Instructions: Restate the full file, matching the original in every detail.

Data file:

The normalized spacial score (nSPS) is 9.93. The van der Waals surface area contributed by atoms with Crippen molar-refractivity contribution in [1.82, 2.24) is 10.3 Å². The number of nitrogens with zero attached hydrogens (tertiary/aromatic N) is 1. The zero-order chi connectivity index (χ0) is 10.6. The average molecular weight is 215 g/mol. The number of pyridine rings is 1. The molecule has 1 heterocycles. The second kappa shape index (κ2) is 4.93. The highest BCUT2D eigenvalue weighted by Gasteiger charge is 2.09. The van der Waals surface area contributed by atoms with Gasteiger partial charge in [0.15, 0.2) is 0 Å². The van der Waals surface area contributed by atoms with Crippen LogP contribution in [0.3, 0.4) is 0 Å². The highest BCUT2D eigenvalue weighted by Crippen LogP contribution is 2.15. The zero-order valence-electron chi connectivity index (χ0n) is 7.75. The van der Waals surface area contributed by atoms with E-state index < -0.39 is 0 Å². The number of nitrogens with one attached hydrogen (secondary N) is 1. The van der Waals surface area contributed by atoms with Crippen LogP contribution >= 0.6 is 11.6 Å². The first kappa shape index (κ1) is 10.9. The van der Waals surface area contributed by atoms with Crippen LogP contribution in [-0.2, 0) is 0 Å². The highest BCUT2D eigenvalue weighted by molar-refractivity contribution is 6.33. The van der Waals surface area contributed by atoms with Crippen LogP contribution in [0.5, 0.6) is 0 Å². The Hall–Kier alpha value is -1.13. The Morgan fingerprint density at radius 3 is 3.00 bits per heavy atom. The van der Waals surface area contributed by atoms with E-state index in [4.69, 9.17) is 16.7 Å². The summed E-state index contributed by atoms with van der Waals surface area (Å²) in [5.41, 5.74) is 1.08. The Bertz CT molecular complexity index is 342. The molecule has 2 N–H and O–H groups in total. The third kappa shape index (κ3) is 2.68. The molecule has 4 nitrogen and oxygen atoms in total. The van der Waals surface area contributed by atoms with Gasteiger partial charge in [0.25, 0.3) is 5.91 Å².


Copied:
The normalized spacial score (nSPS) is 9.93. The van der Waals surface area contributed by atoms with Crippen molar-refractivity contribution in [1.82, 2.24) is 10.3 Å². The number of nitrogens with zero attached hydrogens (tertiary/aromatic N) is 1. The zero-order chi connectivity index (χ0) is 10.6. The average molecular weight is 215 g/mol. The number of pyridine rings is 1. The molecule has 1 heterocycles. The second kappa shape index (κ2) is 4.93. The highest BCUT2D eigenvalue weighted by Gasteiger charge is 2.09. The van der Waals surface area contributed by atoms with Gasteiger partial charge in [0.15, 0.2) is 0 Å². The van der Waals surface area contributed by atoms with Crippen LogP contribution in [0.3, 0.4) is 0 Å². The highest BCUT2D eigenvalue weighted by Crippen LogP contribution is 2.15. The zero-order valence-electron chi connectivity index (χ0n) is 7.75. The van der Waals surface area contributed by atoms with E-state index < -0.39 is 0 Å². The number of nitrogens with one attached hydrogen (secondary N) is 1. The van der Waals surface area contributed by atoms with Crippen LogP contribution >= 0.6 is 11.6 Å². The first kappa shape index (κ1) is 10.9. The van der Waals surface area contributed by atoms with Crippen LogP contribution in [-0.2, 0) is 0 Å². The highest BCUT2D eigenvalue weighted by molar-refractivity contribution is 6.33. The van der Waals surface area contributed by atoms with Crippen LogP contribution in [0.5, 0.6) is 0 Å². The Hall–Kier alpha value is -1.13. The Morgan fingerprint density at radius 3 is 3.00 bits per heavy atom. The van der Waals surface area contributed by atoms with E-state index in [4.69, 9.17) is 16.7 Å². The summed E-state index contributed by atoms with van der Waals surface area (Å²) in [5.41, 5.74) is 1.08. The Bertz CT molecular complexity index is 342. The molecule has 2 N–H and O–H groups in total. The third kappa shape index (κ3) is 2.68. The molecule has 4 nitrogen and oxygen atoms in total. The van der Waals surface area contributed by atoms with Gasteiger partial charge in [0.25, 0.3) is 5.91 Å².